In the knowledge economy, it’s often the aim of any organisation to have the smartest people at its disposal, whether directly via paid employment, or indirectly via mechanisms such as open innovation. This desire to have the best players in your team has seen the rise of tools such as stack ranking, which see organisations ranking employees in a bid to gradually shift employees up the talent scale.
A study published recently in the American Economic Journal suggests this may backfire however. The study looks at what happens to the rest of the group that is dominated by the so called best and brightest. Do they help and encourage the laggards to improve? Well, it seems not.
“This paper is part of a growing body of literature suggesting that just because you have stronger peers doesn’t necessarily mean you are going to perform better,” says Scott Imberman, associate professor of economics and education at Michigan State University.
The study focused on a school environment, and in particular the numerous gifted and talented programs in operation around the United States. Over 14,000 students were selected who had just about squeezed into the program, with the aim being to see if these students improved in the presence of those who had qualified rather more comfortably.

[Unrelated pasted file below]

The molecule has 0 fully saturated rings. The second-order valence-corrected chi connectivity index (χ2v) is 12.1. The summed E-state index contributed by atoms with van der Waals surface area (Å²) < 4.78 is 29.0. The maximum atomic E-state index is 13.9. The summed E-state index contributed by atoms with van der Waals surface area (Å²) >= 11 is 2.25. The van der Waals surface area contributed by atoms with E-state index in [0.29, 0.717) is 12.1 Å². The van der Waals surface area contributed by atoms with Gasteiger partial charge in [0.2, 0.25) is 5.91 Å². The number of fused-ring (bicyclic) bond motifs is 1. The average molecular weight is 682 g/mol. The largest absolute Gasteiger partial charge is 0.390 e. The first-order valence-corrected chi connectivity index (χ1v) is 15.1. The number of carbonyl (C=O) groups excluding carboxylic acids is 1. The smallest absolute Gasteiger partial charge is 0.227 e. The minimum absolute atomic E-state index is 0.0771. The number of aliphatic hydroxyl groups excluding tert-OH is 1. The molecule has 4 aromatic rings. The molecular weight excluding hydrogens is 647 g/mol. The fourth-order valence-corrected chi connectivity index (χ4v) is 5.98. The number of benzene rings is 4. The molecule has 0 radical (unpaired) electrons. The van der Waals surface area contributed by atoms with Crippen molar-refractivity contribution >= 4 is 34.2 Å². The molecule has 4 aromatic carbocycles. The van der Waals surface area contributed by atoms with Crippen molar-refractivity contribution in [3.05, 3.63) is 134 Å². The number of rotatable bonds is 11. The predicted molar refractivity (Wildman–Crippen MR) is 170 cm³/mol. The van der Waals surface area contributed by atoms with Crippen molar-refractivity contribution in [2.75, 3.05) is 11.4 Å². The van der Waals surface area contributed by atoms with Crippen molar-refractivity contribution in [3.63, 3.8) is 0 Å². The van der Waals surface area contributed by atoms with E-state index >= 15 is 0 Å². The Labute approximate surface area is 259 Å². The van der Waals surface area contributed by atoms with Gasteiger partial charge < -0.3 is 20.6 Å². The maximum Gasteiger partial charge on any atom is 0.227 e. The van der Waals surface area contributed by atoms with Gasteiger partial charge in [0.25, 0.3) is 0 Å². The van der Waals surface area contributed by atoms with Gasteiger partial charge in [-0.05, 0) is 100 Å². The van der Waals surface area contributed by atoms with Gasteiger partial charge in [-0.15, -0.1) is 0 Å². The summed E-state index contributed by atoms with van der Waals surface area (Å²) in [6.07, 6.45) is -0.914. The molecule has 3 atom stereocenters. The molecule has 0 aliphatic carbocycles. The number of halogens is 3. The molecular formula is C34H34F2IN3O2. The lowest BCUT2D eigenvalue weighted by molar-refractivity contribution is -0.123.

Sadly, it emerged that not only did they not really improve, they showed no more improvement than students who hadn’t qualified for the program at all, and this lack of progress was across all of the five subjects studied in the research.
So having gifted people in the group did little to lift the performance of the more average performers in it. Now it should be said, that in a class environment there is no requirement of students to coach and encourage their peers, but that might be the case in the workplace.
Another study highlights the difficulties inherent in this however. It looked at how powerful people tend to look upon their less powerful peers, and found that they often dehumanise them. They found that in such an environment, those in positions of power would choose the most effective strategy, seemingly oblivious of the human consequences. All of which may go some way to explaining the popularity of stack ranking in the first place, but does little to help raise the game of those not a part of the super talented elite.Original post